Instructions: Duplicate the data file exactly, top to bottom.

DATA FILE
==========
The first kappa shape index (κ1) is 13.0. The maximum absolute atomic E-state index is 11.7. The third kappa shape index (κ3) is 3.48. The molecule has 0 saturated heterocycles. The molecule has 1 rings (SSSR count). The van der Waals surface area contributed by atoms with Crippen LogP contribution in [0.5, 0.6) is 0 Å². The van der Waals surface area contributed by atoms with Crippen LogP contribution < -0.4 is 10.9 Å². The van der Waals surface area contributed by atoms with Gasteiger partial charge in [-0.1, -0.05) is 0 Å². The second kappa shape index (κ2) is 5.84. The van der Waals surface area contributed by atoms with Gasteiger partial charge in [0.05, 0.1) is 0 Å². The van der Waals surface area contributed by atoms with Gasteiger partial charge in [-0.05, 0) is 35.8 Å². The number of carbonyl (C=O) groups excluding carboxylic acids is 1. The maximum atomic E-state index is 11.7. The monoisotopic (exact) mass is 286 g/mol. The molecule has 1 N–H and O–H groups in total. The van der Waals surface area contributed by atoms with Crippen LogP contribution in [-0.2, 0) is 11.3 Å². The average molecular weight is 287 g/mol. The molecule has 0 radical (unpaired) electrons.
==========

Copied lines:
The first kappa shape index (κ1) is 13.0. The maximum absolute atomic E-state index is 11.7. The third kappa shape index (κ3) is 3.48. The molecule has 0 saturated heterocycles. The molecule has 1 rings (SSSR count). The van der Waals surface area contributed by atoms with Crippen LogP contribution in [0.5, 0.6) is 0 Å². The van der Waals surface area contributed by atoms with Crippen LogP contribution < -0.4 is 10.9 Å². The van der Waals surface area contributed by atoms with Gasteiger partial charge in [-0.1, -0.05) is 0 Å². The second kappa shape index (κ2) is 5.84. The van der Waals surface area contributed by atoms with Gasteiger partial charge in [0.05, 0.1) is 0 Å². The van der Waals surface area contributed by atoms with Gasteiger partial charge in [-0.05, 0) is 35.8 Å². The number of carbonyl (C=O) groups excluding carboxylic acids is 1. The maximum atomic E-state index is 11.7. The monoisotopic (exact) mass is 286 g/mol. The molecule has 1 N–H and O–H groups in total. The van der Waals surface area contributed by atoms with Crippen LogP contribution in [-0.2, 0) is 11.3 Å². The average molecular weight is 287 g/mol. The molecule has 0 radical (unpaired) electrons.